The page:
Looking for Local

When IMA invited me to Phuket on what really important people call a junket, I was quite excited. Visions of pork-lined streets and wonderful curries glazing my eyes, I braved roaming charges to land at Phuket airport and discovered a slightly different destination – Khao Lak, rather than Phuket. Not so bad, I told myself, the name has eating in it and anyway, how far from good food can you get in Thailand.

Life has since been more of a challenge. Khao Lak is, it turns out, a small, rural, mildly sleepy town better described as a string of hotels plunked into some dramatic scenery, peppered with more Scandinavians than Thais. Faced with so much white skin the chefs at the intensely pretty JW Marriot treat chillies with great wariness – a single one probably powers an entire lunch service. As for real Thais eating real Thai food, It's easier to find McDonalds and steak than a local grabbing a meal.

However, I'm not about to give up that easily. As in Goa, renting a scooter here was a breeze and thus armed, off I go hunting ravenous locals and their hideouts. A few trips up and down the thin strip of civilization that constitutes the town does not yield much result, so I persuade the scooter lady to tell me her recommendation. "Kway Teow neah Moo Moo Show" she tells me, and I pretend to understand.

Moo Moo Show, it turns out, is hard to miss – a huge neon sign announcing the town's primary cabaret show. Right outside is indeed a food stall proudly displaying the flat rice noodles characteristic of Kway Teow, and eventually an excellent plate does indeed appear. Sliced fried pork from the stall next door is equally satisfying. Both, however, seem very Chinese; Kway Teow is very popular in Thailand so I shouldn't really complain,  but the stereotypes in my brain would not be satisfied with this chilli-lacking curry-missing option. No, I needed coconut milk and lemongrass.

 

I kept wondering, where do the locals eat? They certainly look well-fed enough, but most restaurants are empty of all but the whitest of skins. Worse, none of Europeans appear in any distress – a sure sign that the dreaded bird chilli has not been observed. More searching was in order; it was finally a Vegas-style 99 baht all-you-can-eat buffet sign with a happy pig that caught my interest and, venturing a short way down a beaten path I was in a large restaurant full of locals. The happy pig had saved the day.

 

All you can eat wasn't quite the huge array of Thai curries I expected. Indeed, there was not a curry in sight; the tables were packed with locals all trying the single item on the menu – a wierd combination of hot plate and hot pot that united Japan and Korea in ways politics never could. Korean Barbecue met Japanese Shabu Shabu in Khao Lak.

 

First came the fire – a clay bowl filled with blazing coals. Then the plate – a raised aluminium thingy with handles and a huge perforated bump in the middle. On the top of this bump was perched a big chunk of pork fat. Put the plate on the fire, pour the stock in around the bump and wait for everything to boil or melt while you go pick up the array of meats and vegetables on offer. The meat cooks on the bump – helped along by the melting lump of lard – while all around the stock happily boils into a soup.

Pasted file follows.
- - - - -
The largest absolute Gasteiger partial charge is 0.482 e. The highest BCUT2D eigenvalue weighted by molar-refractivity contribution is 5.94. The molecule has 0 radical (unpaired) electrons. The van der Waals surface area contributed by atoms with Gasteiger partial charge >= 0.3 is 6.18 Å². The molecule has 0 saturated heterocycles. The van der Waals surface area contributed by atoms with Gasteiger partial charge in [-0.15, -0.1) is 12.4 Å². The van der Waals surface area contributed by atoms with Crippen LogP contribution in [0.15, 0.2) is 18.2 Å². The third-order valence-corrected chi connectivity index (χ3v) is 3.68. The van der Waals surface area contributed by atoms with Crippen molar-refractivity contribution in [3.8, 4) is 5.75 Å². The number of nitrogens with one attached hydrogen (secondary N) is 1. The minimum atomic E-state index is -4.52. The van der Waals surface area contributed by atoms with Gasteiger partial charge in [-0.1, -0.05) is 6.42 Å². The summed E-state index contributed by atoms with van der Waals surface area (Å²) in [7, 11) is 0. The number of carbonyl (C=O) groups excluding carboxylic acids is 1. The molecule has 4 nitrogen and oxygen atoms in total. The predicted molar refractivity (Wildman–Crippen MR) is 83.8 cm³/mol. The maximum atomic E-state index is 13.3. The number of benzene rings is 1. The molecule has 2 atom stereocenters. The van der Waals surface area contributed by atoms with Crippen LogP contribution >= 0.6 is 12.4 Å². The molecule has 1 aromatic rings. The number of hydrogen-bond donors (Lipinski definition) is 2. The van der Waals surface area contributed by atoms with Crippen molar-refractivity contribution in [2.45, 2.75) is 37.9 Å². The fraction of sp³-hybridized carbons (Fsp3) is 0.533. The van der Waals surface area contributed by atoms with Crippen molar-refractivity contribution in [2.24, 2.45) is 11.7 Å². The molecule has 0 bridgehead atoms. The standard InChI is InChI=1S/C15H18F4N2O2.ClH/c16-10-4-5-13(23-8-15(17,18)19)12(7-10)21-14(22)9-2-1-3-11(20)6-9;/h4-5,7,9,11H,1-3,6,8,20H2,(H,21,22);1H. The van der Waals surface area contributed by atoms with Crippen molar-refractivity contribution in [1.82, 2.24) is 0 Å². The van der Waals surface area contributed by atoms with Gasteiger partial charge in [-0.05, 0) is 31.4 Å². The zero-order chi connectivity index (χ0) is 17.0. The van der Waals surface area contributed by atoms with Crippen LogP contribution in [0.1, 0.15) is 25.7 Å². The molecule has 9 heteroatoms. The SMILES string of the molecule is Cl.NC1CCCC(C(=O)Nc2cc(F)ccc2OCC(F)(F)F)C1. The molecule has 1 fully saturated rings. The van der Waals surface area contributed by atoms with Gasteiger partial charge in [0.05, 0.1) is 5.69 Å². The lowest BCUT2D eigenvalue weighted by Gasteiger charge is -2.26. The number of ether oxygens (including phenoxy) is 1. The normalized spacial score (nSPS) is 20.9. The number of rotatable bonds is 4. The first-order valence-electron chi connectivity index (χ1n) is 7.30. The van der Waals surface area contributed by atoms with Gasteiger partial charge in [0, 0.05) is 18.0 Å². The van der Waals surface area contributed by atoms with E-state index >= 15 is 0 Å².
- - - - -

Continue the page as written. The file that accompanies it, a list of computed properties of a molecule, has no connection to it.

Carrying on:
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A row of trays greeted me, filled with strips of meat marinated in different sauces and ready for the grilling. Pork, as one may have expected from the happy pig on the sign, is the dominant choice but there were a few chicken options too. The soup portion had  noodle types to choose from (glass, flat or fried), a few kinds of greens, herbs and various shapes and sizes of fish and meat balls. Seafood choices (given that the sea was one hotel's width away) were surprisingly sparse – a single option each in fish, prawn and squid.

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This, though not particularly gourmet is a satisfying meal with lots of meat and a nice soup formed from a hearty stock redolent of  five-spice - a social and entertaining way to eat. The tables were filled with couples, families, mens parties, womens groups, all kinds of people having boisterous fun. Drink,s even water, is extra but all in all the bill came to a comfortable 140 baht.

Still no bird chillies, coconut milk or lemongrass but search abh bhi jari hain

2 comments:

  1. Good on you for trying. The koay teow nya is by far more "authentic" than that hot pot! Hokkien and Teochew began arriving in Thailand in teh 17th century --- Phuket is really a town that Hokkien traders built and the Teochew influence is felt all along the southeastern coast, in Chiang Mai, etc. There are even former KMT soldiers growing tea way up north in Mae Salong. All part of the great mix that is Thai food. So little of it is known. It's only half the country that subsists on coconut curries. :-)

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  2. good to read about your hunt through Khao Lak...you are the true Khao Warrior

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